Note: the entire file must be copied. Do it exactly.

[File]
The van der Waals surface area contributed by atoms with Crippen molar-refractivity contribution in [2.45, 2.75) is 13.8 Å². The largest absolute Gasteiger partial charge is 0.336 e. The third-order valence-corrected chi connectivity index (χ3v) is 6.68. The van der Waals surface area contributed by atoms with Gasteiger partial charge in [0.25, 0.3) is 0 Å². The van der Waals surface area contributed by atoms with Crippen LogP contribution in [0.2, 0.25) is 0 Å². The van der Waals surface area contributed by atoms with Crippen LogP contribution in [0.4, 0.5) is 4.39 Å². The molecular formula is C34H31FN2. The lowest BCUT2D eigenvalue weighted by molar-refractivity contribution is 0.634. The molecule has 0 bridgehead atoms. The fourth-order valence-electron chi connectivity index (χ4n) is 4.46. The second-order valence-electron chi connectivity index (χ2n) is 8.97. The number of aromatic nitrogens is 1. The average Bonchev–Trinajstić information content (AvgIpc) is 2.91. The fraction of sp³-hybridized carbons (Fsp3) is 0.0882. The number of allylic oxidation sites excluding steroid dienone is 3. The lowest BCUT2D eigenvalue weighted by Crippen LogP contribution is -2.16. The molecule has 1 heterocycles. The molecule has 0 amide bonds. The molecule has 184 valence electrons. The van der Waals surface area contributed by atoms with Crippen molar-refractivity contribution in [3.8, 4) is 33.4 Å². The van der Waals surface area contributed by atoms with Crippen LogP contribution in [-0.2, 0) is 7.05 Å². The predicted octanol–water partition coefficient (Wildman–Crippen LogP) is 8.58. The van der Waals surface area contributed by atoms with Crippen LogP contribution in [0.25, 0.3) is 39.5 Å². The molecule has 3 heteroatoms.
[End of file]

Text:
The van der Waals surface area contributed by atoms with Crippen molar-refractivity contribution in [2.45, 2.75) is 13.8 Å². The largest absolute Gasteiger partial charge is 0.336 e. The third-order valence-corrected chi connectivity index (χ3v) is 6.68. The van der Waals surface area contributed by atoms with Gasteiger partial charge in [0.25, 0.3) is 0 Å². The van der Waals surface area contributed by atoms with Crippen LogP contribution in [0.2, 0.25) is 0 Å². The van der Waals surface area contributed by atoms with Crippen LogP contribution in [0.4, 0.5) is 4.39 Å². The molecular formula is C34H31FN2. The lowest BCUT2D eigenvalue weighted by molar-refractivity contribution is 0.634. The molecule has 0 bridgehead atoms. The fourth-order valence-electron chi connectivity index (χ4n) is 4.46. The second-order valence-electron chi connectivity index (χ2n) is 8.97. The number of aromatic nitrogens is 1. The average Bonchev–Trinajstić information content (AvgIpc) is 2.91. The fraction of sp³-hybridized carbons (Fsp3) is 0.0882. The number of allylic oxidation sites excluding steroid dienone is 3. The lowest BCUT2D eigenvalue weighted by Crippen LogP contribution is -2.16. The molecule has 1 heterocycles. The molecule has 0 amide bonds. The molecule has 184 valence electrons. The van der Waals surface area contributed by atoms with Crippen molar-refractivity contribution in [3.8, 4) is 33.4 Å². The van der Waals surface area contributed by atoms with Crippen LogP contribution in [-0.2, 0) is 7.05 Å². The predicted octanol–water partition coefficient (Wildman–Crippen LogP) is 8.58. The van der Waals surface area contributed by atoms with Crippen LogP contribution in [0.25, 0.3) is 39.5 Å². The molecule has 3 heteroatoms.